For its part, General Motors—the power behind Chevrolet and GMC—is now set to work with San Francisco–based Pacific Gas & Electric to test forthcoming GM electric vehicles as on-demand power sources for homes. No word yet on which EVs will take part. (GM produces the Chevy Volt and GMC Hummer EV and is preparing its 2023 launch of the Silverado EV.) The GM tests reportedly start in a few months at PG&E’s applied technology services lab in San Ramon, Calif., with the aim to try out GM EVs first in pilots and then in larger customer-home trials by the end of 2022, utility spokesman Ari Vanrenen says. PG&E’s testing with Ford starts with five customer homes receiving their vehicles this April—for test purposes ideally in high-fire-threat districts that could be affected by an event causing public-safety-related power shutoff.

One of the first uses of bidirectional charging followed the Great East Japan Tōhoku earthquake, tsunami, and nuclear power plant accident at Fukushima. Battery-electric Nissan Leafs in the region were able to deliver spot backup power between the rolling blackouts in those days. But while bidirectional backup from EVs promises lights on when the power’s out, the utility testing will be done to ensure safe interconnection. The electric truck and battery is considered a generation of technology similar to rooftop solar and home energy-battery storage, and in PG&E’s service area (which is northern California) Lightning owners with bidirectional charging to the home will need to apply for approval to connect the charger to the grid.

Volkswagen ID.4 1STVolkswagen's current ID models with a 77-kWh battery option now come ready for bidirectional charging.Volkswagen

The bidirectional networked future won’t necessarily arrive with an overnight flick of the switch, however. Market watchers and researchers alike are wary of potential compatibility and standards issues, and consumer uptake is unpredictable.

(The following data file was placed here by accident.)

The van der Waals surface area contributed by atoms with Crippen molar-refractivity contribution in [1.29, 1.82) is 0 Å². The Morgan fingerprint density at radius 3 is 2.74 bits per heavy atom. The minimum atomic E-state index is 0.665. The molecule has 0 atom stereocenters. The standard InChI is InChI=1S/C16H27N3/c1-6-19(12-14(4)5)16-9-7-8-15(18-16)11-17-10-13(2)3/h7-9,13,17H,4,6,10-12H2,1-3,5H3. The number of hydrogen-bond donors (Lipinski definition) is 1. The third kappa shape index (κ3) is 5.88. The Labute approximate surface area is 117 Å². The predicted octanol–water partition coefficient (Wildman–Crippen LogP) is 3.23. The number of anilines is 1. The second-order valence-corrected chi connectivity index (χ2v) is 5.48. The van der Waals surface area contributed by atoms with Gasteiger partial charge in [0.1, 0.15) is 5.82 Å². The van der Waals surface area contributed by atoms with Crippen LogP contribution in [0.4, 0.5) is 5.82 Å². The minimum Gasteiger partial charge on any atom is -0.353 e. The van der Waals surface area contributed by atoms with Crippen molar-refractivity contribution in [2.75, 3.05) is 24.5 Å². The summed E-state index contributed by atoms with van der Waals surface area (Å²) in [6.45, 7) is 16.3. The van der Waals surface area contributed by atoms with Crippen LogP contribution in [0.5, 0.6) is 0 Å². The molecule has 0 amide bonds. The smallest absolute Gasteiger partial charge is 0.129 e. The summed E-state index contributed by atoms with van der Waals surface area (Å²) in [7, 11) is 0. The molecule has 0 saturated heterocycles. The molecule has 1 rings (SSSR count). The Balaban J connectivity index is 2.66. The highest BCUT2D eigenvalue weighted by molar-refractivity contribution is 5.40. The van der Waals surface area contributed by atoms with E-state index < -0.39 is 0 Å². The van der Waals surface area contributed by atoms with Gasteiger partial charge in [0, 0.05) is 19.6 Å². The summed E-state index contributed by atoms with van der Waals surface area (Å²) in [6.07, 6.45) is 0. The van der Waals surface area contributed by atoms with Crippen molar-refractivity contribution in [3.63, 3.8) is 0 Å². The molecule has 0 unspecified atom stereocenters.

From the owner’s perspective there will be concerns in bidirectional use about battery drain and wear and tear, says Philip Krein, of the Grainger Center for Electric Machinery and Electromechanics at the University of Illinois in Urbana-Champaign. And he’s skeptical about the cost factor in home bidirectional charge points. “Most charging, except for those relatively few long-range trips, can be supported with a conventional 120-volt or 220-volt outlet,” he argues. And that’s much cheaper than a new $1,300 kit.

Peter Andersen, a distributed energy resources researcher in Denmark, also wonders about how charge points will be deployed and used in more crowded urban centers—places where few people have garages and it's harder to get around in a big pickup truck—as well as the way in which network hardware will be developed. “There’s still a lack of interoperability,” he says. “So you essentially need to buy everything from the same provider.” Just as there is an Apple ecosystem, so with home and EV-battery systems you could wind up with a Ford setup, a Tesla setup, or a VW setup. Not so independent.

Even so, world events are putting wind in the sails for backup power. On 16 March there was another earthquake near Fukushima—luckily a much milder one, though still knocking out power to 2 million people. The Ukraine war is playing havoc with energy pricing and market stability. Cleaner power—and energy sourcing—is a more pressing concern. “Maybe it's not out of necessity that you don't have access to the grid,” Andersen says. “Maybe it can also be that you want to pursue some energy autonomy.”